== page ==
Agriculture seems to be the one industry where different sectors are coalescing around support for the Trans-Pacific Partnership.
Even as other business lobbies are taking a more wait-and-see attitude, leaders from several major agricultural groups gathered Wednesday in Kansas City to talk up the benefits and importance of the 12-nation trade deal for farmers and rural America.
Wrapping up the opening day of the National Association of Farm Broadcasters annual meeting, leaders of the American Soybean Association, National Pork Producers Council, National Association of Wheat Growers, National Cattlemen’s Beef Association, National Corn Growers Association and the U.S. Grains Council all shared their perspective on why the Pacific trade deal is critical to their individual producers or commodities.
The push from several mainline agricultural lobbies has to be seen as a positive by the White House, which is making its own aggressive push to rally support for the trade deal. The White House is rolling out analysis Thursday spotlighting the economic benefits of TPP in all 50 states.
The Trans-Pacific Partnership includes the U.S., Australia, Brunei, Chile, Canada, Japan, Malaysia, Mexico, New Zealand, Peru, Singapore, and Vietnam. The trade deal encompasses roughly 800 million people and more than 40% of the global gross domestic product. That makes the trade deal the largest ever and also the most complex in terms of trade rules.
For agriculture, the talk on TPP comes down to a broad array of numbers. For instance, 50% of U.S. agricultural exports to Japan, by volume, would immediately become duty free once the trade deal goes into force.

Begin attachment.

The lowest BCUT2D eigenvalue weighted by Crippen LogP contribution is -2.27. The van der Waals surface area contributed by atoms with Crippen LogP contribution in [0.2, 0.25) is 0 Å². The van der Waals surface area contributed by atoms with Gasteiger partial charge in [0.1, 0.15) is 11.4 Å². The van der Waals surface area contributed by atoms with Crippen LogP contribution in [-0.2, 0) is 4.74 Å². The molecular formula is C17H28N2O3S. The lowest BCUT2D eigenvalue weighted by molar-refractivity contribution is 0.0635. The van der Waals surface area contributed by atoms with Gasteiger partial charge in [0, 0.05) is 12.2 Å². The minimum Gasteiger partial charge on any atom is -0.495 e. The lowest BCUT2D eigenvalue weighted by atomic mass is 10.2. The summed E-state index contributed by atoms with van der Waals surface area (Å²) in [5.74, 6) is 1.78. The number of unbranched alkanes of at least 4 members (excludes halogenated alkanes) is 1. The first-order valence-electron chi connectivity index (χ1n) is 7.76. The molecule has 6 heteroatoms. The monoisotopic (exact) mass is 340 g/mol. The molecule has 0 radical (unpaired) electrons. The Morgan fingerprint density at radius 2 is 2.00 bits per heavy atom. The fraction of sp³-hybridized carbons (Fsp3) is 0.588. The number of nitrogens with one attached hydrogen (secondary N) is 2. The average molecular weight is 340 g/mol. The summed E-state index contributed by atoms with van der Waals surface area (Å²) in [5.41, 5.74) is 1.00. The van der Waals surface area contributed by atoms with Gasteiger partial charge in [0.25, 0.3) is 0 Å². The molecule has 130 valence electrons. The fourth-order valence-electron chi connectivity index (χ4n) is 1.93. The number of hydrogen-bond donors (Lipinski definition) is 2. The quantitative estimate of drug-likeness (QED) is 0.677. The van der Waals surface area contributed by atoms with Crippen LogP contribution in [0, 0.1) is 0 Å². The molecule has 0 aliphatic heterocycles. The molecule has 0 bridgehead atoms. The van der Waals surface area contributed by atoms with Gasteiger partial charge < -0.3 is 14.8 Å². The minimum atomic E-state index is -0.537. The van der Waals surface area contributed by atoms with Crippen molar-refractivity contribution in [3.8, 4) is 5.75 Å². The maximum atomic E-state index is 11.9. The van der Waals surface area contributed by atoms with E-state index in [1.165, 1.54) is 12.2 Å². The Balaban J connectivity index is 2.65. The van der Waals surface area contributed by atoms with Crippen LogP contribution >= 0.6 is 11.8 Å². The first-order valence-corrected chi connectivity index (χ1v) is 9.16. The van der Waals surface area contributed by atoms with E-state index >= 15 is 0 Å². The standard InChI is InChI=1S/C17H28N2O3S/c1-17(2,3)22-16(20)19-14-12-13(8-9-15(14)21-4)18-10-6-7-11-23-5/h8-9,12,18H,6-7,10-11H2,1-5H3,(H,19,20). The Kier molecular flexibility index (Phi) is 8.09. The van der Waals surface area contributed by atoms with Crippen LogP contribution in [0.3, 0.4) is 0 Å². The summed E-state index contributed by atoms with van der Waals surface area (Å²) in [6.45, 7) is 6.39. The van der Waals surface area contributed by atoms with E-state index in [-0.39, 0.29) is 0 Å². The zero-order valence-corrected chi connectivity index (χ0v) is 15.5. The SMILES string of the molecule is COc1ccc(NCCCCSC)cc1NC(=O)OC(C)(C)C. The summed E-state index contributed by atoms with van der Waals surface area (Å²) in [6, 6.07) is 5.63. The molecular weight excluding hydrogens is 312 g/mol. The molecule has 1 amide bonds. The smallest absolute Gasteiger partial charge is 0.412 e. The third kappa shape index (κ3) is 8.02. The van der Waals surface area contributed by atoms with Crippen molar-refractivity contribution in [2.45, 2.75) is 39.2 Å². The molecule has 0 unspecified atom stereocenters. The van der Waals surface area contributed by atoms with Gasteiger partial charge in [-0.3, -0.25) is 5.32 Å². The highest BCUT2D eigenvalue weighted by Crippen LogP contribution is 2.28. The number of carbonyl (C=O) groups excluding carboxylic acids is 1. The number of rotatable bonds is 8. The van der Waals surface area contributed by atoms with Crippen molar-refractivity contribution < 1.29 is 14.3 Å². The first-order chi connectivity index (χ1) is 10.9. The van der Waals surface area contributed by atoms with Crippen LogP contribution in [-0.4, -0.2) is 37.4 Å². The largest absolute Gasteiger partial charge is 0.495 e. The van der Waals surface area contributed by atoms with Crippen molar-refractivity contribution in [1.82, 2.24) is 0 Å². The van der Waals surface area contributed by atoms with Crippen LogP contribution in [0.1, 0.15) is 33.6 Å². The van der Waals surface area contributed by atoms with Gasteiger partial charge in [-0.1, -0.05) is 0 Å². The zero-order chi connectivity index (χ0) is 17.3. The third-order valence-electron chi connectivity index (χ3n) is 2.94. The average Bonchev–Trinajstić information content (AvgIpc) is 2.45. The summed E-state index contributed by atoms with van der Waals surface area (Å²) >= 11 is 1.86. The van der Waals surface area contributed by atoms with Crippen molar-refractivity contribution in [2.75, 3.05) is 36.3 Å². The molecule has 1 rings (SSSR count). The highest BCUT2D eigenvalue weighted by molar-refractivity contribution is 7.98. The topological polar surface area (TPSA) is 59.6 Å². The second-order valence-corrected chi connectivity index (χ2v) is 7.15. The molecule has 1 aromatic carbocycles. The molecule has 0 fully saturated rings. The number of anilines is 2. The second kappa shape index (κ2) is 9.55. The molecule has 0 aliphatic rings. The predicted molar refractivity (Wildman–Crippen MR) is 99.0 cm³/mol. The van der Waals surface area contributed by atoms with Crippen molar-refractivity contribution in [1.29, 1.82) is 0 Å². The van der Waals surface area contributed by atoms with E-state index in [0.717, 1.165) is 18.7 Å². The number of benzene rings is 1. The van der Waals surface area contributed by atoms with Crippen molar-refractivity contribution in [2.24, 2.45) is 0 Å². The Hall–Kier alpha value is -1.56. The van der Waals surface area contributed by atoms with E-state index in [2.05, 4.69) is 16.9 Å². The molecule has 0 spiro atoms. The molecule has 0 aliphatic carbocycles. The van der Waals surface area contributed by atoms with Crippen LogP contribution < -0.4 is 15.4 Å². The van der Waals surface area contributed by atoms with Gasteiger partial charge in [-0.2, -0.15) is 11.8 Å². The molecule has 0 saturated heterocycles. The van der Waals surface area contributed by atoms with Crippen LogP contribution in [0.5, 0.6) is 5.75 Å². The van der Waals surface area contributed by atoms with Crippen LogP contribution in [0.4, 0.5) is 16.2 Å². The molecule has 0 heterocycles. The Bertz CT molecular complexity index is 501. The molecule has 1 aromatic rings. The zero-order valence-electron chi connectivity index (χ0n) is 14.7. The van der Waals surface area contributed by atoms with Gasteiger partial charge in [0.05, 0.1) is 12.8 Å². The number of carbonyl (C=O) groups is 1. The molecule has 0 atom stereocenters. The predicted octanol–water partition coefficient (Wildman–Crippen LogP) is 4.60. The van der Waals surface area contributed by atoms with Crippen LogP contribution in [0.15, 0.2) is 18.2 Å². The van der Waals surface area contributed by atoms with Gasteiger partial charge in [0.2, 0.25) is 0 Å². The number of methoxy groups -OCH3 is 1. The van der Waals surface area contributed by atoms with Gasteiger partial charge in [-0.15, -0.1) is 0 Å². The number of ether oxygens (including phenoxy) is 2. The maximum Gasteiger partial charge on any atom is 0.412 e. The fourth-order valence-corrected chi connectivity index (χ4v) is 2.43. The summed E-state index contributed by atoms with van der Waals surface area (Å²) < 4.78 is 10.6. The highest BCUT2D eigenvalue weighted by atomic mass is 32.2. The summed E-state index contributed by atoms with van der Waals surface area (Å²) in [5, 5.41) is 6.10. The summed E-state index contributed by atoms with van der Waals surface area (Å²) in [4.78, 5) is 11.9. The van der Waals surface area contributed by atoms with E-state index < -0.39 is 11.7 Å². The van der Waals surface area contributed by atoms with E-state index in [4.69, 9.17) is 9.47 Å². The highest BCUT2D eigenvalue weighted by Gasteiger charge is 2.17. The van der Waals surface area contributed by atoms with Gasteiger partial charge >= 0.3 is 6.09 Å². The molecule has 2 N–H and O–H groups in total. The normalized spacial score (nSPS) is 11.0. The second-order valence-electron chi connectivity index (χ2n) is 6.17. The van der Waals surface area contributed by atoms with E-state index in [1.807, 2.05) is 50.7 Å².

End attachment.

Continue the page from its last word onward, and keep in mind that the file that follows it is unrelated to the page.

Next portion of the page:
Phil Karsting, administrator of the USDA Foreign Agricultural Service, joined the ag lobbies in their presser Wednesday. Karsting said he’s been spending a lot of time at microphones recently talking up TPP. He then noted 20% of all U.S. farm income comes from exports. TPP countries already account for about 40% of all U.S. agricultural exports.
“The central question for American agriculture right now is whether we would be better with or without TPP,” Karsting said. “In my perspective, the resounding answer is we would be better off with TPP.”
Karsting added, “We need to remind everybody, all across the country — every small town and every other rural community — that everybody has skin in this game. Every other row of soybeans goes overseas these days. One day a week of milk production is exported. Those are meaningful opportunities for our producers.”
The trade deal faces a 90-day delay between the time the text became public and the time President Barack Obama can sign the deal and send it to Congress for ratification. That puts the timetable for Congress to consider the trade agreement sometime into late winter or early spring. That effectively means TPP will be a central topic to rally farmer support at major winter agricultural meetings between now and Commodity Classic, which is held in early March.
Still, some key lawmakers upset over particular provisions are already calling for renegotiations. Senate Finance Committee Chairman Orrin Hatch, R-Utah, has indicated the deal may need to be redone because U.S. pharmaceutical companies aren’t happy over restrictions on drug patents. Karsting, however, said it’s unlikely single provisions can be renegotiated after being crafted to create a delicate balance. “It’s not a simple matter of just reopening the text and saying we are going to renegotiate this piece.”
Wade Cowan, a Texas farmer and president of the American Soybean Association, said he was proud to declare the trade deal would be good for soybeans, but the trade deal also is good for soybean customers such as pork and cattle producers, Cowan said.